Pittsburgh International Airport recently built its own microgrid to generate solar power and natural gas on site. Over the years, microgrids have grown more and more popular.
“Microgrids are local power grids that can disconnect from the traditional centralized grid and operate autonomously,” explains Destenie Nock, assistant professor of Civil and Environmental Engineering at Carnegie Mellon University.
The airport will use the microgrid as its primary power source but remain connected to the main grid in case of emergency.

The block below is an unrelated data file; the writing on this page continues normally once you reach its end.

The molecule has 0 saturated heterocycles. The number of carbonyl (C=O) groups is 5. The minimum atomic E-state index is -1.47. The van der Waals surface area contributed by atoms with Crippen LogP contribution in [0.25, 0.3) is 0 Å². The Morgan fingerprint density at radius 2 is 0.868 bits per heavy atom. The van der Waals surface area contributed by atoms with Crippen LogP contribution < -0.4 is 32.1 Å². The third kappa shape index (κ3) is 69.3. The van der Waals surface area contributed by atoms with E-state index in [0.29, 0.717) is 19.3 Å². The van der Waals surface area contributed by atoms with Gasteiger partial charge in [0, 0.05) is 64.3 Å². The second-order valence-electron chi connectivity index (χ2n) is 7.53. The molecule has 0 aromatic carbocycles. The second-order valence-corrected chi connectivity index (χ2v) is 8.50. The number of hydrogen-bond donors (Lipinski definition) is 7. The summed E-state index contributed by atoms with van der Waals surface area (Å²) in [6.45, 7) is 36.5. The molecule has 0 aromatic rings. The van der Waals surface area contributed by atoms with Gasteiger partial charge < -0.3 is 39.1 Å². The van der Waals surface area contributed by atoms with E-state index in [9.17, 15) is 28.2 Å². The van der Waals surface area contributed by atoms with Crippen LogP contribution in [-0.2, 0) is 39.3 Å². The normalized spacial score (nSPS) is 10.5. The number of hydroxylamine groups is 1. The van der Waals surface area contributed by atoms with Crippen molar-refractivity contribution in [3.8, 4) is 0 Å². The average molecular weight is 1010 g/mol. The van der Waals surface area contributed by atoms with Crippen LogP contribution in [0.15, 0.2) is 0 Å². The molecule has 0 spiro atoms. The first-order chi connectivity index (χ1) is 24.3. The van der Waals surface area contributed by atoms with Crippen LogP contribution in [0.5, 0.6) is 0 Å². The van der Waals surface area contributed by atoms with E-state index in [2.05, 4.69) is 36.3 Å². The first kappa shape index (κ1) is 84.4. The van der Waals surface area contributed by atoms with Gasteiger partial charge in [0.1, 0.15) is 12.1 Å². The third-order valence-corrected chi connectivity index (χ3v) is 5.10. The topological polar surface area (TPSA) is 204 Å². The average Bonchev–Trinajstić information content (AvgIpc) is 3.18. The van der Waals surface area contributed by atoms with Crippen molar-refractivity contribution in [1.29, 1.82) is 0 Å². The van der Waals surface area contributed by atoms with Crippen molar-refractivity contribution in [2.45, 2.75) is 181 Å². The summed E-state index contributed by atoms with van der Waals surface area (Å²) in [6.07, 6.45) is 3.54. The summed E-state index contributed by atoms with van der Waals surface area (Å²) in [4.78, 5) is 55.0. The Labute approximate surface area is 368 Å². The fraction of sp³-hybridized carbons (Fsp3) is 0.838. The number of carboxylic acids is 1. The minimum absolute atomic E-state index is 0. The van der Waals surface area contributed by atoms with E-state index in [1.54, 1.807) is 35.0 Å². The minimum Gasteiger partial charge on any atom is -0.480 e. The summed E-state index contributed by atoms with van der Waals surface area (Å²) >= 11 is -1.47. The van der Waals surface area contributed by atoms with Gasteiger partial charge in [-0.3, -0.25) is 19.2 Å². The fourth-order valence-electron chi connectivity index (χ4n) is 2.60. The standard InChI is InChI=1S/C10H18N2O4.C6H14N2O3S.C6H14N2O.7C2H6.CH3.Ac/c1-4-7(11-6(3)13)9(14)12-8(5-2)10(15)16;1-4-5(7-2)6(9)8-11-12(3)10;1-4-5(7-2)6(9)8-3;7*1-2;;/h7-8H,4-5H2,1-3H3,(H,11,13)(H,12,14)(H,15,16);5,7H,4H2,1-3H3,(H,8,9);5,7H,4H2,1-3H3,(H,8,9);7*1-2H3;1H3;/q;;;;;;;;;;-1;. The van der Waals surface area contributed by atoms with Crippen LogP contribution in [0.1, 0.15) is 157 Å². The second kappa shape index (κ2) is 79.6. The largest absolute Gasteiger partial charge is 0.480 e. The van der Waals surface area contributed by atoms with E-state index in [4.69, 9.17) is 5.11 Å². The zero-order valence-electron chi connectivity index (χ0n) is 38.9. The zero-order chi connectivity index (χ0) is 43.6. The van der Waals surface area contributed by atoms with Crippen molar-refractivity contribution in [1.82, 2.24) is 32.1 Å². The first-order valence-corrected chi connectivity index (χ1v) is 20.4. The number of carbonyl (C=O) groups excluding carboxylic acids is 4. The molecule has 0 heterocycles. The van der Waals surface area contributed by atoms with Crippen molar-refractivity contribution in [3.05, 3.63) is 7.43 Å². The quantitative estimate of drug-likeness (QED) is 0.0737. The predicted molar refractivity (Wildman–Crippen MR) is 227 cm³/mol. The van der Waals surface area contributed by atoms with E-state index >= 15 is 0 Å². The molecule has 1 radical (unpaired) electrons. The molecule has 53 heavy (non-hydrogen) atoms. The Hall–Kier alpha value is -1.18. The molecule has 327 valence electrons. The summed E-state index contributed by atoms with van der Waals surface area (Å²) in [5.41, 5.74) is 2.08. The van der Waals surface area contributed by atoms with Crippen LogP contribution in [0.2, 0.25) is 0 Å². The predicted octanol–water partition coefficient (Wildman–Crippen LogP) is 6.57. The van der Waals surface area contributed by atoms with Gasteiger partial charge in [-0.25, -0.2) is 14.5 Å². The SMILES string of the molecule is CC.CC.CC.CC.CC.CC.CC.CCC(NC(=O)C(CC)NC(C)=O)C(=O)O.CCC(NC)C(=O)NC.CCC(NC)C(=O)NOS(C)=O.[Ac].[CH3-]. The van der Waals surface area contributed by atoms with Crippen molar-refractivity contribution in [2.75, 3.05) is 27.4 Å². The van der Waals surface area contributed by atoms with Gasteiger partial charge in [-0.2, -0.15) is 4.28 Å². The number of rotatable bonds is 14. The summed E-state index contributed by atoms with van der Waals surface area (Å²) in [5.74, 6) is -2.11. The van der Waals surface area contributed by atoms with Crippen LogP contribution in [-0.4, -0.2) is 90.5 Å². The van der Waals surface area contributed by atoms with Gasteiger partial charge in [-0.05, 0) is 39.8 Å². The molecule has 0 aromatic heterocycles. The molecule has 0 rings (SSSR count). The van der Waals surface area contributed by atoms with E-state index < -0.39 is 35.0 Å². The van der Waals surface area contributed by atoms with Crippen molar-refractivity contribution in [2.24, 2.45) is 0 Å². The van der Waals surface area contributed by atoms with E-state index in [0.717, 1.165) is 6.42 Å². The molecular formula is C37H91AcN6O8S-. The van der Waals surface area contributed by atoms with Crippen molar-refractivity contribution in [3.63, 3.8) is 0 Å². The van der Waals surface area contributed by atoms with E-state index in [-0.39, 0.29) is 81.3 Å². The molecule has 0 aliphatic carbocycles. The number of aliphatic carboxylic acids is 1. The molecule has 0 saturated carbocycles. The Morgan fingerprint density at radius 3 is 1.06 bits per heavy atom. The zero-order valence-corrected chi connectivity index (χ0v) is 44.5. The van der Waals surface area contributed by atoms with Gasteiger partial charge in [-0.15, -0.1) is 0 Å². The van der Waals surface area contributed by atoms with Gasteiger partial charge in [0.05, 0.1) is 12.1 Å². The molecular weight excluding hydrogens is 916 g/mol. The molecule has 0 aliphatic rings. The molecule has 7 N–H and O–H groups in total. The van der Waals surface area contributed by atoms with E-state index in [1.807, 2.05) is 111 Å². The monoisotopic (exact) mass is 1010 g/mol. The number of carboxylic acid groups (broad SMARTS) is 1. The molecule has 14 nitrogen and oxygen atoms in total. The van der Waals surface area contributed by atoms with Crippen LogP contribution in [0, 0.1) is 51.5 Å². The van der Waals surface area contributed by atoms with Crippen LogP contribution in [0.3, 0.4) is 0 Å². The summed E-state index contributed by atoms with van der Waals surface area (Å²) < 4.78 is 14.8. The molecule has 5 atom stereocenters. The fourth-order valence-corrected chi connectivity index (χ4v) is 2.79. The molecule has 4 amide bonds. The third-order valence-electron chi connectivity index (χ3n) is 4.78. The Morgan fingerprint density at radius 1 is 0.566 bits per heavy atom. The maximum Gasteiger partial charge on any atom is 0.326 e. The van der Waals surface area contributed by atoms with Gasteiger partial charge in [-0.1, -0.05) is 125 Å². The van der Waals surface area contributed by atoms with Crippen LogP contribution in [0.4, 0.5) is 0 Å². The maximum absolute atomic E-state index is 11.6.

“As we see more extreme weather events with climate change and more instances of deep freezes like we saw in Texas, more businesses, companies, hospitals, airports want to make sure they all reliably have power when they need it and they’re not dependent on some power plant really far off in the distance,” she says.
Nock says microgrids make facilities like airports more resilient and protect public safety.